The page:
7. Applying his criteria, there would be no rising powers in the world today.
    Further assuming that a great power has at least as much responsibility as a rising power, there would be no great powers either.

    Also find this interesting:

    To those outside India it is self-evident that Islamist extremism in the region draws succour from the conflict over a divided Kashmir. Many see resolution of the Kashmir problem as vital to stable democratic government in Pakistan and, ultimately, to permanent peace in Afghanistan. For a foreign politician to say as much is to invite bitter denunciation for interference in India’s internal affairs.

    In light of recent events, I’m wondering Phil Stephens was encouraged by Whitehall, or even Foggy Bottom.

  8. @Conrad: “and in Afghanistan – I am sorry to say that most of our aid efforts there are just being recycled into fat pay packages and administrative expenditure (my mother and sister are a consultant and doctor in Afghanistan currently, they like most aid workers there have a poor opinion of international aid flows and how it is spent there.)”

    Do they have a poor opinion of international aid flows in general, or that of Indian aid in particular?

    It would be interesting to know because I would expect Indian administrative costs to be much lower than western ones (lower salaries, lower cost of travel to Afghanistan, building schools, dams, roads, power transmission lines etc. which have long-term benefits and short-term costs)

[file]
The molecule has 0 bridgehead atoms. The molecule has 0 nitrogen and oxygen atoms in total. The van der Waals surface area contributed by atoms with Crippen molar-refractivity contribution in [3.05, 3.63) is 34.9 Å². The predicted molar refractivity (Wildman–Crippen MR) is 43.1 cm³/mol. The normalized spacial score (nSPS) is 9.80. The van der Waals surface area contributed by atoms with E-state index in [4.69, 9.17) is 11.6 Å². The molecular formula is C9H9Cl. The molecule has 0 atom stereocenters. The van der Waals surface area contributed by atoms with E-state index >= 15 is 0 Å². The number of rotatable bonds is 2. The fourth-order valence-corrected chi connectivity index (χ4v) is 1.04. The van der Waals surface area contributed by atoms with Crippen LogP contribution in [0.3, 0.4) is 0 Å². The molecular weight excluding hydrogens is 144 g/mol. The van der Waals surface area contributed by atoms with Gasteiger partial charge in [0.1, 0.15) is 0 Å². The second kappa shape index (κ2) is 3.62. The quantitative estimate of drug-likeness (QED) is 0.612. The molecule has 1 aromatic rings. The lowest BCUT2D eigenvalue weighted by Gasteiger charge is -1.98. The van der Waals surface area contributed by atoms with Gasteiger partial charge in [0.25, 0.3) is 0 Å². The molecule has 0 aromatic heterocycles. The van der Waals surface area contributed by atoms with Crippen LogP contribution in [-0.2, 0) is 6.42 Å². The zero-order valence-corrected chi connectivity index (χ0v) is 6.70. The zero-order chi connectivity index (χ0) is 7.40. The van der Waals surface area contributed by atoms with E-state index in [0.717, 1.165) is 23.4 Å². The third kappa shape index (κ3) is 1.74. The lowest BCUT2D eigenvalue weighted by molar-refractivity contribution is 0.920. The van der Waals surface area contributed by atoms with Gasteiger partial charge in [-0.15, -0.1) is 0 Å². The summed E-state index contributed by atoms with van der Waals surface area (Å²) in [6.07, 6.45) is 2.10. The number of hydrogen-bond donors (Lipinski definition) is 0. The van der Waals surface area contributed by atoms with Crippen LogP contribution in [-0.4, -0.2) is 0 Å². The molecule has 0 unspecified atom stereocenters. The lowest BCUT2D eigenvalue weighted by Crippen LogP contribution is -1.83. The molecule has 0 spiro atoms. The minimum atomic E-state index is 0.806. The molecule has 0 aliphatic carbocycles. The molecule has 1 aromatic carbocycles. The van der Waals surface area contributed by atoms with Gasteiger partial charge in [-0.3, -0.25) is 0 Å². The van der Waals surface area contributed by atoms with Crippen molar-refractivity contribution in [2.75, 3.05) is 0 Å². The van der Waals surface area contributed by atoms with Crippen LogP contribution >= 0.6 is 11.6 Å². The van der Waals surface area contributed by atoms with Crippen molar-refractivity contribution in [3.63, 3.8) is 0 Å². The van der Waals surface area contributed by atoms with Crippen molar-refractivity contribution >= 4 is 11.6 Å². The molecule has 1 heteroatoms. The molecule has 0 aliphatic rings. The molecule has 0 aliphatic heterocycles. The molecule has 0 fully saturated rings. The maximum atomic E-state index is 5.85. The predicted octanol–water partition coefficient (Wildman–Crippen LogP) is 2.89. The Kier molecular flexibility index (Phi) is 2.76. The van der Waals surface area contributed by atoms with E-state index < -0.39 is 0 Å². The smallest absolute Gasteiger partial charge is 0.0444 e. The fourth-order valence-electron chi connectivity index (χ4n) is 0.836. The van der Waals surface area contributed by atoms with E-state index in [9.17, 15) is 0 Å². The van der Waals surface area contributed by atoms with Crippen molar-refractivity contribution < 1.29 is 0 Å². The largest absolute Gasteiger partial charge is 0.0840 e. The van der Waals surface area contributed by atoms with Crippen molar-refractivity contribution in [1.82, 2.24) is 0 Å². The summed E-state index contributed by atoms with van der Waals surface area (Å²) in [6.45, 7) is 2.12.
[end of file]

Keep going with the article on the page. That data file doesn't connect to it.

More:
9. Udayan

    I may be wrong in mixing of issues, but don’t tell me power comes only through a muscular foreign policy or strategic victory in some international debate etc. I see each empowered citizen, with proper education and health contributing to greater power of the nation. If we had such educated and healthy citizens, Leaders won’t take empowered citizens for a ride by conducting mockery of debates in parliaments on issues like Nuclear deal, economic policies and issues that affect India in an international arena.

  10. @Venkat,

    Sure. No arguments there. But that is not necessarily an argument for democracy. China has managed to deliver human development without democracy so, what you say is an argument for power, not for democracy.

  11. @Conrad,

    The question is whether or not India is playing a role. It is an entirely different story of how well it is playing the role.

    No great power has intervened in foreign theatres and satisfied everyone. Or even most people.

    We can all agree that the Stephens dude is wrong. Mr Barwa raises separate issues. Come to think of it, from the length of your posts, Conrad you should start your own blog.

  12. Very well put Nitin, a devastating rejoinder…Phil Stephens needs to re-read his history books and remove his fluorescent pink glasses. And, maybe, stop pontificating in the “pink” papers about stuff that he either doesn’t know, or that he dissembles greatly…

  13. Conrad is right about what the West is after – a more pliable India. And Nitin, you say as much without really calling out the hyprocrisy that goes on in the name of international politics – I am somewhat perplexed by your reluctance to take the ‘great powers’ to task time and again on ALL issues that really matter – non-proliferation (yeah, right! That’s worth a chuckle), terrorism (not really funny in the context of Iraq), trade (obvious to anyone what is being sought).

    Anyway, what does one expect from the establishment media in the West? They toe the line because one suspects they’re not stupid enough to bite the hand that feeds.